For the first month of the season, the focus of this column has been on the “expected” statistics. They generally allow us to gauge which hitters or pitchers are putting themselves in a position to deliver but simply aren’t getting the expected results. Now that numbers are beginning to stabilize, we will turn our attention toward a different group of numbers.
There are a few metrics often used to determine how well a ball was hit — after all, not every batted ball event is created equally. “Barrels” has gained popularity over the years and, while it sounds self-explanatory, the definition is a little more scientific than some would expect. The full description can be read here, but the key takeaway is that “barrels” should lead to some of the highest success rates for hitters.
Barrels per Plate Appearance: Batters
Below are two tables for Barrels per Plate Appearance by batters. The first is sorted by Barrels/PA — where the higher number is better — while the second is sorted by Batted Ball Events (BBE), and only qualified hitters were included.
- It’s not difficult to see why the tables were split into two. Quite frankly, they tell unique stories, where the main difference is in the number of opportunities. Some players like Mike Trout (OF – LAA) and Yordan Alvarez (OF – HOU) are incredibly efficient — hence their high rankings — while others like Marcell Ozuna (OF – ATL) and Cedric Mullins (OF – BAL) would be cut out of the first table, but still have comparatively excellent barrel rates. It would have been disappointing to ignore one group.
- Along the same lines as players who would “miss the cut” for one table but not the other, we should find extreme value in those who would have been featured in both. Technically, Rafael Devers (3B – BOS) is the only one who definitively had enough batted ball events to be shown twice, but we see that Shohei Ohtani (SP,DH – LAA) would have likely slipped in at the bottom. Considering how the bulk of the players with more opportunities produced a lower rate of efficiency, anyone who even approached sharing space in both tables is noteworthy. Freddie Freeman (1B – LAD) and Tim Anderson (SS – CWS) are two more names to be added to that list.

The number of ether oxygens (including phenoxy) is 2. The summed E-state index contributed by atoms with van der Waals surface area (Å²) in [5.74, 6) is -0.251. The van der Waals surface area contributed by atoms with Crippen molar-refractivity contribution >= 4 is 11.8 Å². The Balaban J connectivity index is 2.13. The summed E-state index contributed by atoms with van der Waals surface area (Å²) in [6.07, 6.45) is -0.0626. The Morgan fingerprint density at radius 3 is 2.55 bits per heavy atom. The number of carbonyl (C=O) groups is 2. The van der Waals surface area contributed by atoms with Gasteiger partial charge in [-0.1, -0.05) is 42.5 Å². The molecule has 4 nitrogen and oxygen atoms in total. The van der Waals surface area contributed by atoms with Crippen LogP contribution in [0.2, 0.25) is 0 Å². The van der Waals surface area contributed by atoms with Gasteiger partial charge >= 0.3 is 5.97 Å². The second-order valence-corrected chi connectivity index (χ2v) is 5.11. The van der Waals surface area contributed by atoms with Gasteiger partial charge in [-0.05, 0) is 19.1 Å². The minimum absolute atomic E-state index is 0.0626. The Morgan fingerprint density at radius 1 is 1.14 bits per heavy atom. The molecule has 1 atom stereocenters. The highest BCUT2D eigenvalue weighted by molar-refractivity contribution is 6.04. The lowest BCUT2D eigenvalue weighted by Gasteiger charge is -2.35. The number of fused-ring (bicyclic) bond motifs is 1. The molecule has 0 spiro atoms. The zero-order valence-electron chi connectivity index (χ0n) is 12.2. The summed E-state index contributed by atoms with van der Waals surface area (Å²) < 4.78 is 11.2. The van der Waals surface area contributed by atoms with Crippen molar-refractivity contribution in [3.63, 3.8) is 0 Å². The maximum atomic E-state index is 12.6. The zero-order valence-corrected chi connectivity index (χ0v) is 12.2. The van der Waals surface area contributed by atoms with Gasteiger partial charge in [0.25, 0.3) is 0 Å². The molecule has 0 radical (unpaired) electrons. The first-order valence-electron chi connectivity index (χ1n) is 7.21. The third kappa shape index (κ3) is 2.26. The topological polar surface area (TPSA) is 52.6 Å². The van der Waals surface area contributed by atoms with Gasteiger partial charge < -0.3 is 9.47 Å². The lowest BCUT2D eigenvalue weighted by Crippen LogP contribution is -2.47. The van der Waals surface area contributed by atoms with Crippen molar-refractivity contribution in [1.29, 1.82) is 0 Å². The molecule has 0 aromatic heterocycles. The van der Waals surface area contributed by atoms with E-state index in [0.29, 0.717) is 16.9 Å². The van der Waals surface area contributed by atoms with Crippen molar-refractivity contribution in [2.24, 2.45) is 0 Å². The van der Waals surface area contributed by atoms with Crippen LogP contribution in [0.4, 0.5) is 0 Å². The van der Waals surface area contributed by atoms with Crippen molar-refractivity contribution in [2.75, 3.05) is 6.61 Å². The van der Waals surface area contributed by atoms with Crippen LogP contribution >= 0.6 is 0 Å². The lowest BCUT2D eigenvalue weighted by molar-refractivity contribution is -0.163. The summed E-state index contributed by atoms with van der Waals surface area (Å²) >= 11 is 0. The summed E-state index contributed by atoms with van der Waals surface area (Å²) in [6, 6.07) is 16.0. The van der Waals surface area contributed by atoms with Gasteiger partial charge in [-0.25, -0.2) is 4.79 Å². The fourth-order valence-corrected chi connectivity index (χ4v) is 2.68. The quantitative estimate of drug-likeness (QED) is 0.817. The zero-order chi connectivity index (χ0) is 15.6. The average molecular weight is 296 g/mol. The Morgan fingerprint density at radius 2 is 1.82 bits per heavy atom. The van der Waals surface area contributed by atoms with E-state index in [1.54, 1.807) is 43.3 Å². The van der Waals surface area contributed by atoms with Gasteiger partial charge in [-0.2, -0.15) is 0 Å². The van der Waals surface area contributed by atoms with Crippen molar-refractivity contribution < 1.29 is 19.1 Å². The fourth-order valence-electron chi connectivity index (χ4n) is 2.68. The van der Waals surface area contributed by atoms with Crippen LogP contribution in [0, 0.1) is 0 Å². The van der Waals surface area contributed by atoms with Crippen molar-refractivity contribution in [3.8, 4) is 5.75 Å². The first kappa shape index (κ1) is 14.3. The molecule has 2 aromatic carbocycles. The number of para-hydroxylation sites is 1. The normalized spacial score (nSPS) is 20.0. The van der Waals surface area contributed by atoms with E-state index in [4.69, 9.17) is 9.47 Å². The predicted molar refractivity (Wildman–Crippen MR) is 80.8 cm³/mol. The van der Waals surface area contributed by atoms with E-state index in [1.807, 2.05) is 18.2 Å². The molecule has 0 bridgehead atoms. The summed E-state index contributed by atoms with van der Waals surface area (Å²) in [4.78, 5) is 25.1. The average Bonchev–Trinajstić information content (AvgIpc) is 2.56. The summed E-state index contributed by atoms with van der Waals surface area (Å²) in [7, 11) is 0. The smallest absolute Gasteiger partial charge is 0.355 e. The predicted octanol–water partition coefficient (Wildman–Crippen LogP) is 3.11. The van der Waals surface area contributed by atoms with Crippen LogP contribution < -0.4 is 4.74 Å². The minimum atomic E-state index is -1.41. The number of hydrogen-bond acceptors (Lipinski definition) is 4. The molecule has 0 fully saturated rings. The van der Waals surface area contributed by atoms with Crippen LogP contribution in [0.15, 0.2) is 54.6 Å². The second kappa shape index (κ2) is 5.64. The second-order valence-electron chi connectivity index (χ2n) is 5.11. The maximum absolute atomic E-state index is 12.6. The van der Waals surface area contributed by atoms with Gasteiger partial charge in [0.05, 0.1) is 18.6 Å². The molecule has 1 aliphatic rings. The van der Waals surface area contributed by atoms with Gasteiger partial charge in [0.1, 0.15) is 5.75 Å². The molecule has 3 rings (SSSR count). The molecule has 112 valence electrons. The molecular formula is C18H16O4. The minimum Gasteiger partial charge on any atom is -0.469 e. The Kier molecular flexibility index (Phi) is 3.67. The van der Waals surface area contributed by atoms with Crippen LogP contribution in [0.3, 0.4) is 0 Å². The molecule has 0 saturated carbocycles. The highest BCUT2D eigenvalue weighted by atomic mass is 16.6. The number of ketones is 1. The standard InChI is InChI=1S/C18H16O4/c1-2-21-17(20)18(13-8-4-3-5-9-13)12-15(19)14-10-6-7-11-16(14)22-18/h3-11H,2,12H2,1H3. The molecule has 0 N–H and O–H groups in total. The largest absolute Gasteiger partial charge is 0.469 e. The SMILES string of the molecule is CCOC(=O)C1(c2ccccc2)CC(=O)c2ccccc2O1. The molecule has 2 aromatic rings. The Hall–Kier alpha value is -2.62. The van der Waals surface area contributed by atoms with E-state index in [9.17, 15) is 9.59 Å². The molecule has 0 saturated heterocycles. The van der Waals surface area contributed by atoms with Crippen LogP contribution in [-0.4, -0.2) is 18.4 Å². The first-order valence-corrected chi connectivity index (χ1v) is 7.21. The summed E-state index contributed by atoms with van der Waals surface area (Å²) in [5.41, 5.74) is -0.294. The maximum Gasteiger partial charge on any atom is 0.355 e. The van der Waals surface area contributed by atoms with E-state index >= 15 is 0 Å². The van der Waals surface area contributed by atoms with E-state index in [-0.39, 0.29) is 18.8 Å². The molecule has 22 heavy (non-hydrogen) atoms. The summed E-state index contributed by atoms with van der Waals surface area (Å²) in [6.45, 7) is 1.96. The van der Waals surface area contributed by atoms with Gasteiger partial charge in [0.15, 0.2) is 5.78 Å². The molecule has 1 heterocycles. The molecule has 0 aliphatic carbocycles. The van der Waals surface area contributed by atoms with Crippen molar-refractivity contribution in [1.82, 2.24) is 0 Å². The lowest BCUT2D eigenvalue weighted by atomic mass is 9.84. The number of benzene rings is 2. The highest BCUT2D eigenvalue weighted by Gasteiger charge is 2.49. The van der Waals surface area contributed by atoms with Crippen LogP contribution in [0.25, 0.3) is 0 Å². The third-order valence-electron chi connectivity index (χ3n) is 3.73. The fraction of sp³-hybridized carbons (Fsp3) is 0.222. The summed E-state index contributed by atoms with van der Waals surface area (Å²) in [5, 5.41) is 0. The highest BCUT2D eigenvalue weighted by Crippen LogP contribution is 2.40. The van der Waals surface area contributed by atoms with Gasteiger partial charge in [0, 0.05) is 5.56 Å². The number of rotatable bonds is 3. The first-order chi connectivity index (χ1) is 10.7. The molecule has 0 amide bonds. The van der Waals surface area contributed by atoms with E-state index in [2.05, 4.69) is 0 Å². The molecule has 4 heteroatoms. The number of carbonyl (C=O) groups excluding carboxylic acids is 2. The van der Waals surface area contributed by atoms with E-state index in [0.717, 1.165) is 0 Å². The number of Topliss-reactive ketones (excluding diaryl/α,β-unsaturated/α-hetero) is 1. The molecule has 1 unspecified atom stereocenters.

- Rowdy Tellez (1B – MIL) has been one of the hottest pickups in fantasy baseball lately, and this chart goes a long way in explaining why. He ranks fourth among qualified hitters in barrels per plate appearance, and the names ahead of him are some of the premier sluggers in the sport. This should go a long way in relieving any concerns that Tellez’s hot start was suddenly going to stop.
- Conversely, a few names on the second table have less-than-inspiring rates. Adam Frazier (2B,LF – SEA) and Whit Merrifield (2B,RF – KC) certainly aren’t known for power, but this suggests that they aren’t likely to gain in that department either. Connor Joe (1B,LF – COL) is another player worth mentioning as he would gain tremendously by converting more barrels in his hitter-friendly home ballpark of Colorado.
Barrels per Plate Appearance: Pitchers
Below are two tables for Barrels per Plate Appearance by pitchers. The first is sorted by Barrels/PA — where the lower number is better — while the second is sorted by Batted Ball Events (BBE), and only qualified pitchers were included.
- Like the batters from the previous section, pitchers are also split because of how the number of opportunities drives the rate of barrels so strongly. Keeping the two groups separate was a necessity, but again, we should take note of those who barely missed the cut-off from the opposite table. Martin Perez (SP,RP – TEX) and Sandy Alcantara (SP – MIA) are just short of the required batted ball events, while Miles Mikolas (SP – STL) would be an honorable mention for his percentage.
- Even with separating the two groups, there is one player who absolutely pops on the screen. Framber Valdez (SP – HOU) has a barrel rate of zero percent. Zero. Not a single “barrel” against him. Tony Gonsolin (SP – LAD) and Justin Steele (SP – CHC) are impressive in their own rights, but Valdez’s number is flat-out astounding. That’s before we consider that he had 94 opportunities to allow at least one. I didn’t.
- One of the top storylines of the week was Nestor Cortes (SP – NYY) flirting with a no-hitter in arguably his best career outing. What Cortes also accomplished in that game was to move into the top-20 qualified pitchers for barrels per plate appearance. Cortes is enjoying a breakout campaign, and there is no saying that a downturn is ahead.
- Unfortunately, the same can’t be said about Jose Berrios (SP – TOR). Indeed, he leads the current group in batted ball events, but his barrel per plate appearance rate is incredibly high. Berrios is a seasoned veteran who has generally finished each year with stable numbers that align with his averages. Regardless, his current pace is not comforting.
Have something you want me to cover in this space or just want to talk baseball? Feel free to reach out on Twitter @MarioMergola with questions or requests.
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Mario Mergola is a featured writer at FantasyPros and BettingPros and the creator and content editor of Portfolio. For more from Mario, check out his archive and follow him @MarioMergola.